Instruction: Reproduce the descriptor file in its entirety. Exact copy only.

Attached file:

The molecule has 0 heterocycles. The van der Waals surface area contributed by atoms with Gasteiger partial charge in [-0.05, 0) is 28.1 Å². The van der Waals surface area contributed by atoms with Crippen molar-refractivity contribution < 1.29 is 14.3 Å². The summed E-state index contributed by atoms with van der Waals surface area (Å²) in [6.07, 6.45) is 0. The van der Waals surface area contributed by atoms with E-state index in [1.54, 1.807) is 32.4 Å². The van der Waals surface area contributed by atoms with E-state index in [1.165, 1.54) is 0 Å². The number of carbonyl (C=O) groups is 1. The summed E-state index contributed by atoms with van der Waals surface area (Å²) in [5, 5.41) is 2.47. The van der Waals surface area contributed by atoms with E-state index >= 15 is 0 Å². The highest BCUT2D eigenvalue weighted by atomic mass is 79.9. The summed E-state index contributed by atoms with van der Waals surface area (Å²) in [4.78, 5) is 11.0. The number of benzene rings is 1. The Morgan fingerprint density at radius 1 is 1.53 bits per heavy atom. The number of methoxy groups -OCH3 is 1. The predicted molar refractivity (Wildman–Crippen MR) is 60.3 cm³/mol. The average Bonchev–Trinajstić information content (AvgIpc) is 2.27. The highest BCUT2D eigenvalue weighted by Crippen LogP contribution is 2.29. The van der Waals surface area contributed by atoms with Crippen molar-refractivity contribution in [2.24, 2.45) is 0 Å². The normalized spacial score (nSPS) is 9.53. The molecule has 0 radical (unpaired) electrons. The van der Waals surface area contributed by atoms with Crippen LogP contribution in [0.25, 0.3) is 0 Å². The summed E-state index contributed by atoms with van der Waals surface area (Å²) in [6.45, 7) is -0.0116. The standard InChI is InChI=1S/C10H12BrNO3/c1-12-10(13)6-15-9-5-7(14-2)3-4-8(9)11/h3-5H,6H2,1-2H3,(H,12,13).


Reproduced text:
The molecule has 0 heterocycles. The van der Waals surface area contributed by atoms with Gasteiger partial charge in [-0.05, 0) is 28.1 Å². The van der Waals surface area contributed by atoms with Crippen molar-refractivity contribution < 1.29 is 14.3 Å². The summed E-state index contributed by atoms with van der Waals surface area (Å²) in [6.07, 6.45) is 0. The van der Waals surface area contributed by atoms with E-state index in [1.54, 1.807) is 32.4 Å². The van der Waals surface area contributed by atoms with E-state index in [1.165, 1.54) is 0 Å². The number of carbonyl (C=O) groups is 1. The summed E-state index contributed by atoms with van der Waals surface area (Å²) in [5, 5.41) is 2.47. The van der Waals surface area contributed by atoms with E-state index >= 15 is 0 Å². The highest BCUT2D eigenvalue weighted by atomic mass is 79.9. The summed E-state index contributed by atoms with van der Waals surface area (Å²) in [4.78, 5) is 11.0. The number of benzene rings is 1. The Morgan fingerprint density at radius 1 is 1.53 bits per heavy atom. The number of methoxy groups -OCH3 is 1. The predicted molar refractivity (Wildman–Crippen MR) is 60.3 cm³/mol. The average Bonchev–Trinajstić information content (AvgIpc) is 2.27. The highest BCUT2D eigenvalue weighted by Crippen LogP contribution is 2.29. The van der Waals surface area contributed by atoms with Crippen molar-refractivity contribution in [2.24, 2.45) is 0 Å². The normalized spacial score (nSPS) is 9.53. The molecule has 0 radical (unpaired) electrons. The van der Waals surface area contributed by atoms with Crippen LogP contribution in [0.25, 0.3) is 0 Å². The summed E-state index contributed by atoms with van der Waals surface area (Å²) in [6.45, 7) is -0.0116. The standard InChI is InChI=1S/C10H12BrNO3/c1-12-10(13)6-15-9-5-7(14-2)3-4-8(9)11/h3-5H,6H2,1-2H3,(H,12,13).